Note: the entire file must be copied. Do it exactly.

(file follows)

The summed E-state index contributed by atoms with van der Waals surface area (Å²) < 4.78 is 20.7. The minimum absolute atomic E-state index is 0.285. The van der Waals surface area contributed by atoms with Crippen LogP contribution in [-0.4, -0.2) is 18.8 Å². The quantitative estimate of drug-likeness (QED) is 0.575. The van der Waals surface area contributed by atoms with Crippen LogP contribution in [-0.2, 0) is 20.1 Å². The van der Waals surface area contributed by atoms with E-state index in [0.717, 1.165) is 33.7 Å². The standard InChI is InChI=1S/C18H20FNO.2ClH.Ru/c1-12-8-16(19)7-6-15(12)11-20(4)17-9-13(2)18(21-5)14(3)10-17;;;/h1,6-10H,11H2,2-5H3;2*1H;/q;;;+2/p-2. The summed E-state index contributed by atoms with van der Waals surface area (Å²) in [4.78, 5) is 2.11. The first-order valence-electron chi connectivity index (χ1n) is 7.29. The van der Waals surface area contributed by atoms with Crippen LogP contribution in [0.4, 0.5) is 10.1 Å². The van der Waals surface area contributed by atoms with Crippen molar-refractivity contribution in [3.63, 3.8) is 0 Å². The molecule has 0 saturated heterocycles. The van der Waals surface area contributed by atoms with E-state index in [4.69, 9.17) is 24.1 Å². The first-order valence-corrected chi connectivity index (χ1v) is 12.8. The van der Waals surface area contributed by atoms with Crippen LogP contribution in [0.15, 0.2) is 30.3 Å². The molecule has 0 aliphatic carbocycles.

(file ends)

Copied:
The summed E-state index contributed by atoms with van der Waals surface area (Å²) < 4.78 is 20.7. The minimum absolute atomic E-state index is 0.285. The van der Waals surface area contributed by atoms with Crippen LogP contribution in [-0.4, -0.2) is 18.8 Å². The quantitative estimate of drug-likeness (QED) is 0.575. The van der Waals surface area contributed by atoms with Crippen LogP contribution in [-0.2, 0) is 20.1 Å². The van der Waals surface area contributed by atoms with E-state index in [0.717, 1.165) is 33.7 Å². The standard InChI is InChI=1S/C18H20FNO.2ClH.Ru/c1-12-8-16(19)7-6-15(12)11-20(4)17-9-13(2)18(21-5)14(3)10-17;;;/h1,6-10H,11H2,2-5H3;2*1H;/q;;;+2/p-2. The summed E-state index contributed by atoms with van der Waals surface area (Å²) in [4.78, 5) is 2.11. The first-order valence-electron chi connectivity index (χ1n) is 7.29. The van der Waals surface area contributed by atoms with Crippen LogP contribution in [0.4, 0.5) is 10.1 Å². The van der Waals surface area contributed by atoms with Crippen molar-refractivity contribution in [3.63, 3.8) is 0 Å². The molecule has 0 saturated heterocycles. The van der Waals surface area contributed by atoms with E-state index in [4.69, 9.17) is 24.1 Å². The first-order valence-corrected chi connectivity index (χ1v) is 12.8. The van der Waals surface area contributed by atoms with Crippen LogP contribution in [0.15, 0.2) is 30.3 Å². The molecule has 0 aliphatic carbocycles.